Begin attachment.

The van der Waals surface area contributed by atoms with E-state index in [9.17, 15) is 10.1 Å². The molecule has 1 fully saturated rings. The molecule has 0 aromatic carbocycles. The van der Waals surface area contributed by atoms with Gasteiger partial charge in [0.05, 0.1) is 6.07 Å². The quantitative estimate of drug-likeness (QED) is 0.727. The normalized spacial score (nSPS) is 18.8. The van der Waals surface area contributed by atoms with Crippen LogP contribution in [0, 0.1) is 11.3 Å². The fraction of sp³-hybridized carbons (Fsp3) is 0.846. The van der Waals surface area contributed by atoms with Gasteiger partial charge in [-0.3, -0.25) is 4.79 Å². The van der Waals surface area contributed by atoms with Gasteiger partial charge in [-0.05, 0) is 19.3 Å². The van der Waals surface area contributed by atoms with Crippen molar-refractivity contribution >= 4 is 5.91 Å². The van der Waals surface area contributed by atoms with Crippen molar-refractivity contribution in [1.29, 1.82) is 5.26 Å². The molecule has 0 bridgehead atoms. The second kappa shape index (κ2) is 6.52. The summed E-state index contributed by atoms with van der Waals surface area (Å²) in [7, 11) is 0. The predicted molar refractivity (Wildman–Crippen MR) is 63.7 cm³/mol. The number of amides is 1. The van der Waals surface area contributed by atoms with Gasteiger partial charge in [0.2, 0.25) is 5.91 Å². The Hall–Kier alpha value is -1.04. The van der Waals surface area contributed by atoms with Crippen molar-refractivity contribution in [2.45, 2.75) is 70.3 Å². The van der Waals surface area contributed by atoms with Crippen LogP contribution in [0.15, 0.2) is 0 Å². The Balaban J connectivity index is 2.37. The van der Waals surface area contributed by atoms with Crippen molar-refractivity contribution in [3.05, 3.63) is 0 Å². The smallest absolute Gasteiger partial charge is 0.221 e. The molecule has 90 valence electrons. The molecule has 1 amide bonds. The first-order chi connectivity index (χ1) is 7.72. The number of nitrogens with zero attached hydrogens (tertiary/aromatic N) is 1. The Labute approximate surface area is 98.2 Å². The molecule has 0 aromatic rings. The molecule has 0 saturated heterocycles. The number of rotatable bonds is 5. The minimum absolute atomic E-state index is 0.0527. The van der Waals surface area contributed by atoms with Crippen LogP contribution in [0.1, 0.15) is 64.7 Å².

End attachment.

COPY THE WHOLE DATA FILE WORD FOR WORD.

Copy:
The van der Waals surface area contributed by atoms with E-state index in [9.17, 15) is 10.1 Å². The molecule has 1 fully saturated rings. The molecule has 0 aromatic carbocycles. The van der Waals surface area contributed by atoms with Gasteiger partial charge in [0.05, 0.1) is 6.07 Å². The quantitative estimate of drug-likeness (QED) is 0.727. The normalized spacial score (nSPS) is 18.8. The van der Waals surface area contributed by atoms with Crippen LogP contribution in [0, 0.1) is 11.3 Å². The fraction of sp³-hybridized carbons (Fsp3) is 0.846. The van der Waals surface area contributed by atoms with Gasteiger partial charge in [-0.3, -0.25) is 4.79 Å². The van der Waals surface area contributed by atoms with Gasteiger partial charge in [-0.05, 0) is 19.3 Å². The van der Waals surface area contributed by atoms with Crippen molar-refractivity contribution >= 4 is 5.91 Å². The van der Waals surface area contributed by atoms with Crippen molar-refractivity contribution in [1.29, 1.82) is 5.26 Å². The molecule has 0 bridgehead atoms. The second kappa shape index (κ2) is 6.52. The summed E-state index contributed by atoms with van der Waals surface area (Å²) in [7, 11) is 0. The predicted molar refractivity (Wildman–Crippen MR) is 63.7 cm³/mol. The number of amides is 1. The van der Waals surface area contributed by atoms with Gasteiger partial charge in [0.2, 0.25) is 5.91 Å². The Hall–Kier alpha value is -1.04. The van der Waals surface area contributed by atoms with Crippen molar-refractivity contribution in [2.45, 2.75) is 70.3 Å². The van der Waals surface area contributed by atoms with Crippen LogP contribution in [0.15, 0.2) is 0 Å². The Balaban J connectivity index is 2.37. The van der Waals surface area contributed by atoms with Crippen molar-refractivity contribution in [3.05, 3.63) is 0 Å². The smallest absolute Gasteiger partial charge is 0.221 e. The molecule has 90 valence electrons. The molecule has 1 amide bonds. The first-order chi connectivity index (χ1) is 7.72. The number of nitrogens with zero attached hydrogens (tertiary/aromatic N) is 1. The Labute approximate surface area is 98.2 Å². The molecule has 0 aromatic rings. The molecule has 0 saturated heterocycles. The number of rotatable bonds is 5. The minimum absolute atomic E-state index is 0.0527. The van der Waals surface area contributed by atoms with Crippen LogP contribution in [0.1, 0.15) is 64.7 Å².